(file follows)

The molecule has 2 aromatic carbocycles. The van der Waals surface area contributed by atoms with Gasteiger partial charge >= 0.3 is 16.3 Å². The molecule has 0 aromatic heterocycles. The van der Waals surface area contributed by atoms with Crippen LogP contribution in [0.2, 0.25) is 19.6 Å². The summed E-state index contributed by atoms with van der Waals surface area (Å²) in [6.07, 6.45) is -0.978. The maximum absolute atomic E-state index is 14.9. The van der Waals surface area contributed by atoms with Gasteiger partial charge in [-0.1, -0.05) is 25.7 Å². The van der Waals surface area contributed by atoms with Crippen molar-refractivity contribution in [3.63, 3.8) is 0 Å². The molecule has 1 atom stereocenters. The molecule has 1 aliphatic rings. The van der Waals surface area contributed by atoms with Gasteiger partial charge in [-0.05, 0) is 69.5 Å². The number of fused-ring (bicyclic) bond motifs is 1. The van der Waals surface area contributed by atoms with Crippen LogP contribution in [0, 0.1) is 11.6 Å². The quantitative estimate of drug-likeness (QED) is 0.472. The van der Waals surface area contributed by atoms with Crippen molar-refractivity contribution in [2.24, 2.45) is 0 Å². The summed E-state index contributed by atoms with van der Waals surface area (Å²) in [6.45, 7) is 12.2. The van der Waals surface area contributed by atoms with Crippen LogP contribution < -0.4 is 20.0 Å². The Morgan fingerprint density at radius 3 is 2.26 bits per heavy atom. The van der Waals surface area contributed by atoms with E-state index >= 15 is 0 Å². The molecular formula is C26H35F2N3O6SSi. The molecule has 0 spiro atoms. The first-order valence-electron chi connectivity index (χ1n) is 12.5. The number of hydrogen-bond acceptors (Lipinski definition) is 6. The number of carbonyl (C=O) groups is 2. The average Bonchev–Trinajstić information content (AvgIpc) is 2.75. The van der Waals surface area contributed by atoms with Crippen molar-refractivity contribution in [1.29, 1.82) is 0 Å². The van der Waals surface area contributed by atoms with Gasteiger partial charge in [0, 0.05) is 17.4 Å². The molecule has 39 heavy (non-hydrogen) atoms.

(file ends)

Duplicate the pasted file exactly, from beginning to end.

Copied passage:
The molecule has 2 aromatic carbocycles. The van der Waals surface area contributed by atoms with Gasteiger partial charge >= 0.3 is 16.3 Å². The molecule has 0 aromatic heterocycles. The van der Waals surface area contributed by atoms with Crippen LogP contribution in [0.2, 0.25) is 19.6 Å². The summed E-state index contributed by atoms with van der Waals surface area (Å²) in [6.07, 6.45) is -0.978. The maximum absolute atomic E-state index is 14.9. The van der Waals surface area contributed by atoms with Gasteiger partial charge in [-0.1, -0.05) is 25.7 Å². The van der Waals surface area contributed by atoms with Crippen molar-refractivity contribution in [3.63, 3.8) is 0 Å². The molecule has 1 atom stereocenters. The molecule has 1 aliphatic rings. The van der Waals surface area contributed by atoms with Gasteiger partial charge in [-0.05, 0) is 69.5 Å². The number of fused-ring (bicyclic) bond motifs is 1. The van der Waals surface area contributed by atoms with Crippen LogP contribution in [0, 0.1) is 11.6 Å². The quantitative estimate of drug-likeness (QED) is 0.472. The van der Waals surface area contributed by atoms with Crippen molar-refractivity contribution in [2.24, 2.45) is 0 Å². The summed E-state index contributed by atoms with van der Waals surface area (Å²) in [6.45, 7) is 12.2. The van der Waals surface area contributed by atoms with Crippen LogP contribution < -0.4 is 20.0 Å². The Morgan fingerprint density at radius 3 is 2.26 bits per heavy atom. The van der Waals surface area contributed by atoms with E-state index >= 15 is 0 Å². The molecular formula is C26H35F2N3O6SSi. The molecule has 0 spiro atoms. The first-order valence-electron chi connectivity index (χ1n) is 12.5. The number of hydrogen-bond acceptors (Lipinski definition) is 6. The number of carbonyl (C=O) groups is 2. The average Bonchev–Trinajstić information content (AvgIpc) is 2.75. The van der Waals surface area contributed by atoms with Crippen molar-refractivity contribution in [1.29, 1.82) is 0 Å². The van der Waals surface area contributed by atoms with Gasteiger partial charge in [0, 0.05) is 17.4 Å². The molecule has 39 heavy (non-hydrogen) atoms.